In late 2018, T-Mobile launched a checking account for their customers. (Yes, T-Mobile the cell phone company.) The “T-Mobile Money” account offers 4% APY on balances up to $3,000 and with no account or maintenance fees, no minimum balance, and no ATM fees.
They weren’t the only ones to create an account like this. In December, the investment app Robinhood created checking and savings accounts that earned 3% APY with no minimum balance and free ATM withdrawals. However, due to regulatory issues, the company shut down the accounts before they even launched.
And this trend isn’t slowing down anytime soon. Walmart also offers their own checking account with no overdraft fees, and there have been rumors about Amazon developing a “product similar to checking accounts” for their shoppers.
The “newest” tech trend
So why are all of these checking accounts cropping up? It seems like now these larger tech companies are realizing what bankers have known for years — the impact of checking accounts on non-interest income. For banks and credit unions, non-interest income can be add-ons like insurance or identity theft protection services. For T-Mobile, the checking account rate attracts consumers, and then the “add-ons” are the cell phone, plan, and phone insurance to generate their version of non-interest income.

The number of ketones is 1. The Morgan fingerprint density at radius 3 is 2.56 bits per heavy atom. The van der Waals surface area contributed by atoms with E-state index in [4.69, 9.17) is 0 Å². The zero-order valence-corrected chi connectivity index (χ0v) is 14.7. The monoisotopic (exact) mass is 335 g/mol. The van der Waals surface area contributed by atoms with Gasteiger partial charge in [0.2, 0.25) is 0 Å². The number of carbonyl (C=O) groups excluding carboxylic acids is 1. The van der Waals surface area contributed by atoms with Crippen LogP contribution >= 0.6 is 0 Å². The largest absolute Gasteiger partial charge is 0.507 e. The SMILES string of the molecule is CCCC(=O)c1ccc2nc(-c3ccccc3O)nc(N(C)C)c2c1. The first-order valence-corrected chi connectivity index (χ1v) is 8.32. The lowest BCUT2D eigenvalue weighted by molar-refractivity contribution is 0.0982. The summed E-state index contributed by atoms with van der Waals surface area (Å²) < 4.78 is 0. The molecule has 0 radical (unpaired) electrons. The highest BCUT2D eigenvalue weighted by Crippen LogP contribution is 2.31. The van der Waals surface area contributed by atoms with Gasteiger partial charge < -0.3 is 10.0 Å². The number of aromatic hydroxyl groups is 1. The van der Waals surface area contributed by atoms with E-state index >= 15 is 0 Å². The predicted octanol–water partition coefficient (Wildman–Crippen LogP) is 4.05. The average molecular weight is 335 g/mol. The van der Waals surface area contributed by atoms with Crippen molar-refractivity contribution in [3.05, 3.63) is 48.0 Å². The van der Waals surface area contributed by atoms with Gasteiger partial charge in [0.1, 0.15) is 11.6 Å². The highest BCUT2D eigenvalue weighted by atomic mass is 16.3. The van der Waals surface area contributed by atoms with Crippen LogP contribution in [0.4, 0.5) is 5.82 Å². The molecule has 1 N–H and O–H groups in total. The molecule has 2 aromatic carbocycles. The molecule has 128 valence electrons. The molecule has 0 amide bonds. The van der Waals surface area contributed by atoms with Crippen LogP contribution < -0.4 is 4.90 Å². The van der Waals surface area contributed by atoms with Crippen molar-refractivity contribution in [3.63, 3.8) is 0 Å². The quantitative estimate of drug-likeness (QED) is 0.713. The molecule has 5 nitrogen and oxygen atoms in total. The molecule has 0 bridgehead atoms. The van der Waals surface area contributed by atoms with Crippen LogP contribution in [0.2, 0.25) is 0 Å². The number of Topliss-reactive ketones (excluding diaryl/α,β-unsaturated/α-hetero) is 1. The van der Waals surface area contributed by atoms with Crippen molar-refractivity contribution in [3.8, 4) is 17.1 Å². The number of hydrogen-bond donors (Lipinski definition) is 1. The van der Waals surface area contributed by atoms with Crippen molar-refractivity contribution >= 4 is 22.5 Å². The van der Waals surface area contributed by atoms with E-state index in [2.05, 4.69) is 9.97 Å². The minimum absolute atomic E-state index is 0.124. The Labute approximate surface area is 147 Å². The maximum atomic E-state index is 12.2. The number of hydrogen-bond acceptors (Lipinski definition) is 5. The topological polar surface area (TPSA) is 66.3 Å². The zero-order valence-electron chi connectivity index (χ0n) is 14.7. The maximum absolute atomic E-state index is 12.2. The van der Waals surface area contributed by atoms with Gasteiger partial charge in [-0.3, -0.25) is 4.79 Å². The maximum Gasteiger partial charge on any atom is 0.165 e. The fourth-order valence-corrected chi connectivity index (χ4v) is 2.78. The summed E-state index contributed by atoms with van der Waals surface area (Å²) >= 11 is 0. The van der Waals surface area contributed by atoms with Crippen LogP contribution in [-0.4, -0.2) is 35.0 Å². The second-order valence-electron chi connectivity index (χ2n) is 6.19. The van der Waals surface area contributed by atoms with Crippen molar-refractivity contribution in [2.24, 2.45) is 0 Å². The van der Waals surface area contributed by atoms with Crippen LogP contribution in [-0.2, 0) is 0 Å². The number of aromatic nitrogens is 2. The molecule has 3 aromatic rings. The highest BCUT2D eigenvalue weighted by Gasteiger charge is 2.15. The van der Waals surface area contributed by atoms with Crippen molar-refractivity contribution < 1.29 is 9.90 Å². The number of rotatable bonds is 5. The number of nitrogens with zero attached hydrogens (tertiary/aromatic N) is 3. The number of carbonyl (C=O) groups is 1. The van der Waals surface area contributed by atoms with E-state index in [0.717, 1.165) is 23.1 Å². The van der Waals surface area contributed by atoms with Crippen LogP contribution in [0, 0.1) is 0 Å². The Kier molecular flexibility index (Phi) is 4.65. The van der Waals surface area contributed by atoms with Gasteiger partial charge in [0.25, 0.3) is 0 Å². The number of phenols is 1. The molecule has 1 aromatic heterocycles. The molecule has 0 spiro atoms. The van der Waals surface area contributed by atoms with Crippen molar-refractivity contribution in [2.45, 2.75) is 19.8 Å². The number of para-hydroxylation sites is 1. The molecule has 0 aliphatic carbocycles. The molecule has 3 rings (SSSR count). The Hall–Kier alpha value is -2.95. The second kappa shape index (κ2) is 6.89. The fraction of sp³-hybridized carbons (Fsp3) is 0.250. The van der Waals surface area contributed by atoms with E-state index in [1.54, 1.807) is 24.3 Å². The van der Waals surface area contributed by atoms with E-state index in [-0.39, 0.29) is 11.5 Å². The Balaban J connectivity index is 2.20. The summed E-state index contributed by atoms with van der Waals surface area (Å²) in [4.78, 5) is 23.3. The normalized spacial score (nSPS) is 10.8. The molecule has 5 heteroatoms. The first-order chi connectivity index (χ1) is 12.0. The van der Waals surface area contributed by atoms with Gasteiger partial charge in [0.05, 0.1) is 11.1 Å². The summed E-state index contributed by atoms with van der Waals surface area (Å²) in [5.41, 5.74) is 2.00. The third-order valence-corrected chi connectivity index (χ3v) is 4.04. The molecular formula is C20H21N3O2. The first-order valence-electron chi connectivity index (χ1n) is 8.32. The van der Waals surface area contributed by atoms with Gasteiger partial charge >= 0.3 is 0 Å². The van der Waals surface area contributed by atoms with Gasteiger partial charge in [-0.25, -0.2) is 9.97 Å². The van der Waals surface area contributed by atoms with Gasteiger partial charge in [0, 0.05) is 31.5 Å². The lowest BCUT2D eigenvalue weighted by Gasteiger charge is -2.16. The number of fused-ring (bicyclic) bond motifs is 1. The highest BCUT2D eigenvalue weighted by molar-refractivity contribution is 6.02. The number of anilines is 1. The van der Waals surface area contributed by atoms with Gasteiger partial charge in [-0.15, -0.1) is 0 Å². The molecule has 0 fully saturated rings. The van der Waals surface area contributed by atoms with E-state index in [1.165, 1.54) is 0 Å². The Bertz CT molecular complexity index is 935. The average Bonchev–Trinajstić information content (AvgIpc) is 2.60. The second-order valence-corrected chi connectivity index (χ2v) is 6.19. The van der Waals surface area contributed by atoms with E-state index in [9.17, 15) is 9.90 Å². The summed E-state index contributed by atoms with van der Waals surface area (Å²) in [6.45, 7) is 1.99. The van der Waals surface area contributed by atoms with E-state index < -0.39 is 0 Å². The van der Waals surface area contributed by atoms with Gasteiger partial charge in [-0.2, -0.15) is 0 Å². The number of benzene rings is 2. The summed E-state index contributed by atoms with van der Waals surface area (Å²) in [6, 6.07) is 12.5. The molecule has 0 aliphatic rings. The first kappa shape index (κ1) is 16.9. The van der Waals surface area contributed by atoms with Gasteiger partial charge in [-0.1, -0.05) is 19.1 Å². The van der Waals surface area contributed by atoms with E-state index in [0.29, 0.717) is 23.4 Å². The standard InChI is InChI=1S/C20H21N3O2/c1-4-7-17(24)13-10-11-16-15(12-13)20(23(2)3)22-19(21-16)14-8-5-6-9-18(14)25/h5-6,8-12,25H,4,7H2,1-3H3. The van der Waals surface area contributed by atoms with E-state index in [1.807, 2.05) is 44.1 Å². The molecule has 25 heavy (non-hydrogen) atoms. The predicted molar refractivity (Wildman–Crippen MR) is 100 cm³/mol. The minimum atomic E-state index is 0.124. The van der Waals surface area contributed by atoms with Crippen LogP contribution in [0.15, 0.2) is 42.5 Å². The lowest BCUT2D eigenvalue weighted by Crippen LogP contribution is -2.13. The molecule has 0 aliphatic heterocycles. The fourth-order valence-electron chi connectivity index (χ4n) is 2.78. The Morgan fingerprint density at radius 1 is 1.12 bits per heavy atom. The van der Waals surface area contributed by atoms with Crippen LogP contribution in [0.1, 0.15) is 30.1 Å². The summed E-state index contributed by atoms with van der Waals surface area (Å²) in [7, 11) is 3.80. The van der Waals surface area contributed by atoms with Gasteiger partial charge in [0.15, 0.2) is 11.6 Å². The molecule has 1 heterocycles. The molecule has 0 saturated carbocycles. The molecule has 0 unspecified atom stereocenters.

With the T-mobile account, consumers are required to deposit $200 a month to get a great rate. This might encourage consumers to switch their direct deposits to this account, and eventually just start using it as their primary account since their paycheck is already there. The accounts are a loss leader for these organizations because the businesses aren’t making a huge profit from the accounts themselves. However, the accounts get consumers through the door, and then T-Mobile or Amazon has a direct line to the consumer to sell them other products and services they offer to increase non-interest income.
What this means for community financial institutions
This “new” trend means it’s time to rethink how you see the profitability of your checking accounts. With accounts like Kasasa Cash Back, account holders get a high cash reward for performing behaviors that make them more profitable for your institution, like swiping their debit card a certain number of times per month, enrolling in direct deposit, and taking e-statements.
These qualifications encourage behaviors that make consumers stickier, more profitable, and more likely to choose you as their primary financial institution. And becoming their primary community bank or credit union lets you add on your other products too. According to a recent survey, “consumers are significantly more likely to shop for a loan with an institution that they currently consider their primary financial institution.” By reevaluating your checking account strategy in 2019, you can attract consumers who are younger and more engaged with your institution.
If you want more information about how your checking accounts can work harder for your community bank or credit union, contact us here.